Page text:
Meyer Brings SEC Attitude to B1G Media Day
By Brandon Castel
CHICAGO — Just win, baby.
Photo by Dan Harker
That’s what Urban Meyer says will put the Big Ten back on even ground with the SEC for college football dominance.
If Meyer was still the head coach at Florida, there would probably be a lot of people annoyed by his reference to the SEC as the “kingpin” of college football.
Instead, Meyer is looking to translate what he did with the Gators into championships at Ohio State.
He might just transform the entire conference in the process.
While the Big Ten is not far removed from being the standard by which all of college football is judged, the days of Midwestern dominance are getting further and further away in the rearview mirror.
“I remember a time in 2006 when we were trying to get into the national championship game and there were two Big Ten teams ahead of us, so they were the No. 1 conference at the time,” Meyer said.
“I remember having to try to sell our team, so it’s all cyclical.”
Those two teams were Ohio State and Michigan—the two premier programs in the Big Ten for the last 50 years, or more. After the Buckeyes knocked off their archrivals, 42-39, in Columbus, there were many who wanted to see a rematch of “The Game” in the biggest game of them all.
Instead, Jim Tressel and the Buckeyes were matched up with Meyer’s 1-loss Gators—champions of the SEC after defeating a talented Arkansas team 38-28 in the SEC championship game.
Not many gave Meyer’s team much of a chance against Tressel’s juggernaut squad from the Big Ten, but the tide was about turn college football on its head.
“The speed on defense was insurmountable,” Meyer said of Florida’s 41-14 shellacking of the Buckeyes.
“It was just different. On offense, we did a good job. We knew they were very strong inside, so we just played around them.”
They also played around with them
After Ted Ginn Jr. returning the opening kickoff for a touchdown, it was all Florida. And all SEC. Out of that game, and that victory, the current SEC dominance over college football was hatched.
“The SEC the last few years,” Meyer said, “is kind of the kingpin with the success they’ve had in the BCS.”
That Florida win in 2006 sparked a six-year run that has seen the champion of the SEC take home college football’s crystal ball each and every year. Meyer has two of them, including his second one at Florida in 2008.
Many have attributed this run to the SEC’s defensive speed in the front seven, but Meyer believes it’s more than just that group.
“I think that the front seven speed is a difference, and I also think just overall team speed right now,” he said Thursday at his first Big Ten Media Kickoff Luncheon in Chicago.
“We're addressing that. I notice it on special teams, in spring practice I noticed that, whether you're three or four, your next best player. So I just think overall athleticism right now we're a little bit behind, but we're recruiting with that motive and that intention and I'm real proud to say it's going very well.”
Last year’s BCS championship game pitted Nick Saban’s Alabama squad against LSU coach Les Miles. Those two coaches, along with Meyer, have accounted six of the last nine national champions.
Meyer, Saban and Miles are a combined 17-6 in Bowl games while coaching in the SEC, which is where the Big Ten has to improved, Meyer believes.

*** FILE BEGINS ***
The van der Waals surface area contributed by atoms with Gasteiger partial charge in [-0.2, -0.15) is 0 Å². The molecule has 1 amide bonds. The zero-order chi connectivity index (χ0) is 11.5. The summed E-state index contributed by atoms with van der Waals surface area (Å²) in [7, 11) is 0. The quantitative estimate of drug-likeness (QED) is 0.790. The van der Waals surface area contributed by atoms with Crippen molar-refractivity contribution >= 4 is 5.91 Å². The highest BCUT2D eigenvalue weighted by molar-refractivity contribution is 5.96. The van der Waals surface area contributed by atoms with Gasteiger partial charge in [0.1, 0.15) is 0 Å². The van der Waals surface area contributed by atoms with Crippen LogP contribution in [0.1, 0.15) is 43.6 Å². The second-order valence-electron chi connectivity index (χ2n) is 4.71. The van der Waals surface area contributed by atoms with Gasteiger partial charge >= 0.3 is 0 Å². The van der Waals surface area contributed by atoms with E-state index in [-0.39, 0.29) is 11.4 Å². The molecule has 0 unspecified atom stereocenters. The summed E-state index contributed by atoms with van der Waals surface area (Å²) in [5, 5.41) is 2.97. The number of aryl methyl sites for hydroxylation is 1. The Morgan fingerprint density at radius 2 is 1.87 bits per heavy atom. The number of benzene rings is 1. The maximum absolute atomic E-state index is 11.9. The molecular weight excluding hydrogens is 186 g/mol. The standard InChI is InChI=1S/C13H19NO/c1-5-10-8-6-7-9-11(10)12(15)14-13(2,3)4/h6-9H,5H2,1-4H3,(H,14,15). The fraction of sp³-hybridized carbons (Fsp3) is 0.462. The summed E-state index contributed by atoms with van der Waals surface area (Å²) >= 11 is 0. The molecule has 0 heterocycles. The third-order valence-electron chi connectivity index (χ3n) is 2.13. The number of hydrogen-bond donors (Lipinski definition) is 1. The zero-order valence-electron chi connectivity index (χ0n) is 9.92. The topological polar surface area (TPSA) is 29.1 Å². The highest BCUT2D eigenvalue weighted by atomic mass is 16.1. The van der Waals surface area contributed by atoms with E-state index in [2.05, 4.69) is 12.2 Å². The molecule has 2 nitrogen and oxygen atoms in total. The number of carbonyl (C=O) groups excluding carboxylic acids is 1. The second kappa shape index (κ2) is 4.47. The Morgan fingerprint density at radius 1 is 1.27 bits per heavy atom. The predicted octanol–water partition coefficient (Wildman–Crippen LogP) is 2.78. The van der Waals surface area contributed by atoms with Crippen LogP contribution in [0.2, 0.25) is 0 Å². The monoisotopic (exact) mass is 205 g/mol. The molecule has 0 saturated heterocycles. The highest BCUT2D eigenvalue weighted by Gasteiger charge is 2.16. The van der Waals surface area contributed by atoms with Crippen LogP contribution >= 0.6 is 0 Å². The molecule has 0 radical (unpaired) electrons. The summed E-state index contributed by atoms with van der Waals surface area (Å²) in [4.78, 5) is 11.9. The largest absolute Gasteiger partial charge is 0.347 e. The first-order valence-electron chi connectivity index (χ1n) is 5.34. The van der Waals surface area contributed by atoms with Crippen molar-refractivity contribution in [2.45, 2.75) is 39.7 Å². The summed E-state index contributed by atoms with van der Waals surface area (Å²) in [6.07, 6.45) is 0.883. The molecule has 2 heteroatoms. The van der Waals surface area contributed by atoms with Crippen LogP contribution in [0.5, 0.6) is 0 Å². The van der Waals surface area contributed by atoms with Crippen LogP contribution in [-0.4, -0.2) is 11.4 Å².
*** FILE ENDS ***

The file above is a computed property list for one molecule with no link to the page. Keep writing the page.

“They have to win bowl games,” he said.
“That's the bottom line in all of this is to win. How far we are from that? The coaches in this conference would know much better than I would. I'll know more obviously next year when you ask that same question. I'll have a much better understanding because I'll be in the stadiums and I'll know the teams much better.”
Meyer doesn’t like to speak on a subject until he has experienced it for himself, but he knows football. He got to see a number of these Big Ten programs up close during his year away from football—including the one he is now coaching in Columbus.
While the SEC still reigns supreme, Meyer believes there could be winds of changing heading for college football.
“I know one thing,” he said.
“I've watched enough film this summer to know there are some very good teams in this conference. I anticipate winning is not that far off.”
Primarily because Meyer knows that winning at the highest level starts not with high-powered, explosive, unique offensive systems like the one he will run at OSU, but on the other side of the ball.
“There's some great defense in this league, which there's always been,” said Meyer, who retained OSU interim head coach Luke Fickell as his defensive coordinator.
“There's several teams right now playing as good as defense as anybody in America. It’s going to be interesting, the evolution, in the next few years with the coaching transitions that are taking place.”
Along with Meyer, the conference welcomed Tim Beckman and Bill O’Brien to the Big Ten coaching fraternity this summer. Beckman is a former Meyer assistant at Bowling Green who takes over for Ron Zook at Illinois.
The sanctions levied against Penn State will make it nearly impossible for O’Brien to contribute much over the next 5-10 years, but there are other strong coaches in the conference. That includes Bret Bielema at Wisconsin, Mark Dantonio at Michigan State, Pat Fitzgerald at Northwestern and Brady Hoke at Michigan.
“So the one thing about college football, it's very cyclical, and the Big Ten for many, many years was without question the No. 1 conference in America,” Meyer added.
“Right now, we're not, but there are a lot of coaches and players right now very intent on making it the best conference in America.”
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